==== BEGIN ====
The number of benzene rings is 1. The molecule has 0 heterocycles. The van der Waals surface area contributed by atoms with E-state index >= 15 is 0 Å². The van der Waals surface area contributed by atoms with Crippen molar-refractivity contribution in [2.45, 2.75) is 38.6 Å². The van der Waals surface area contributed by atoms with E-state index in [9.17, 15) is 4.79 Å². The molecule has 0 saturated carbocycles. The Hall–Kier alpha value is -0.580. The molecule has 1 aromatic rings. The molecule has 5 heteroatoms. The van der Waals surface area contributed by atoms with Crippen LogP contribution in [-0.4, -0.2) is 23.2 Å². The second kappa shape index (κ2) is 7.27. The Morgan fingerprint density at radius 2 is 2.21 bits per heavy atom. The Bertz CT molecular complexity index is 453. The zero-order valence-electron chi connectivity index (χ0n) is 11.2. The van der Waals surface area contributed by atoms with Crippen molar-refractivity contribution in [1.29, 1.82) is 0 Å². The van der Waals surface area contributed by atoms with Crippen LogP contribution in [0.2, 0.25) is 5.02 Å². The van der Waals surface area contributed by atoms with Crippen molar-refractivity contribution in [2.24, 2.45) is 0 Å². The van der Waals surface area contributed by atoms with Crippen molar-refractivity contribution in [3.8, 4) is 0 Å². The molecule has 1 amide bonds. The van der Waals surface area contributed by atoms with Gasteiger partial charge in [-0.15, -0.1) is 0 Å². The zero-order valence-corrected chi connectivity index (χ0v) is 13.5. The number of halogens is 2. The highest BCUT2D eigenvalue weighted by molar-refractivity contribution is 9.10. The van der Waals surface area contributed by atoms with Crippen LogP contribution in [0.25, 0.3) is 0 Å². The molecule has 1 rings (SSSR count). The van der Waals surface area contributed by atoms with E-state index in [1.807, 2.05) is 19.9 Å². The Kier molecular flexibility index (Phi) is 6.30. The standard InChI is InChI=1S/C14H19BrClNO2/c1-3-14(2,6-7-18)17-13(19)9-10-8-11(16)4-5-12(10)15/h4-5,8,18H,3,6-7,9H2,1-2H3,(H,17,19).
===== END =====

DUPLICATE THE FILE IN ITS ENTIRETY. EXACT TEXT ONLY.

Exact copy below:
The number of benzene rings is 1. The molecule has 0 heterocycles. The van der Waals surface area contributed by atoms with E-state index >= 15 is 0 Å². The van der Waals surface area contributed by atoms with Crippen molar-refractivity contribution in [2.45, 2.75) is 38.6 Å². The van der Waals surface area contributed by atoms with E-state index in [9.17, 15) is 4.79 Å². The molecule has 0 saturated carbocycles. The Hall–Kier alpha value is -0.580. The molecule has 1 aromatic rings. The molecule has 5 heteroatoms. The van der Waals surface area contributed by atoms with Crippen LogP contribution in [-0.4, -0.2) is 23.2 Å². The second kappa shape index (κ2) is 7.27. The Morgan fingerprint density at radius 2 is 2.21 bits per heavy atom. The Bertz CT molecular complexity index is 453. The zero-order valence-electron chi connectivity index (χ0n) is 11.2. The van der Waals surface area contributed by atoms with Crippen molar-refractivity contribution in [1.29, 1.82) is 0 Å². The van der Waals surface area contributed by atoms with Crippen LogP contribution in [0.2, 0.25) is 5.02 Å². The van der Waals surface area contributed by atoms with Crippen molar-refractivity contribution in [2.24, 2.45) is 0 Å². The van der Waals surface area contributed by atoms with Crippen molar-refractivity contribution in [3.8, 4) is 0 Å². The molecule has 1 amide bonds. The van der Waals surface area contributed by atoms with Gasteiger partial charge in [-0.15, -0.1) is 0 Å². The zero-order valence-corrected chi connectivity index (χ0v) is 13.5. The number of halogens is 2. The highest BCUT2D eigenvalue weighted by molar-refractivity contribution is 9.10. The van der Waals surface area contributed by atoms with Crippen LogP contribution in [0.25, 0.3) is 0 Å². The molecule has 1 rings (SSSR count). The van der Waals surface area contributed by atoms with E-state index in [1.807, 2.05) is 19.9 Å². The Kier molecular flexibility index (Phi) is 6.30. The standard InChI is InChI=1S/C14H19BrClNO2/c1-3-14(2,6-7-18)17-13(19)9-10-8-11(16)4-5-12(10)15/h4-5,8,18H,3,6-7,9H2,1-2H3,(H,17,19).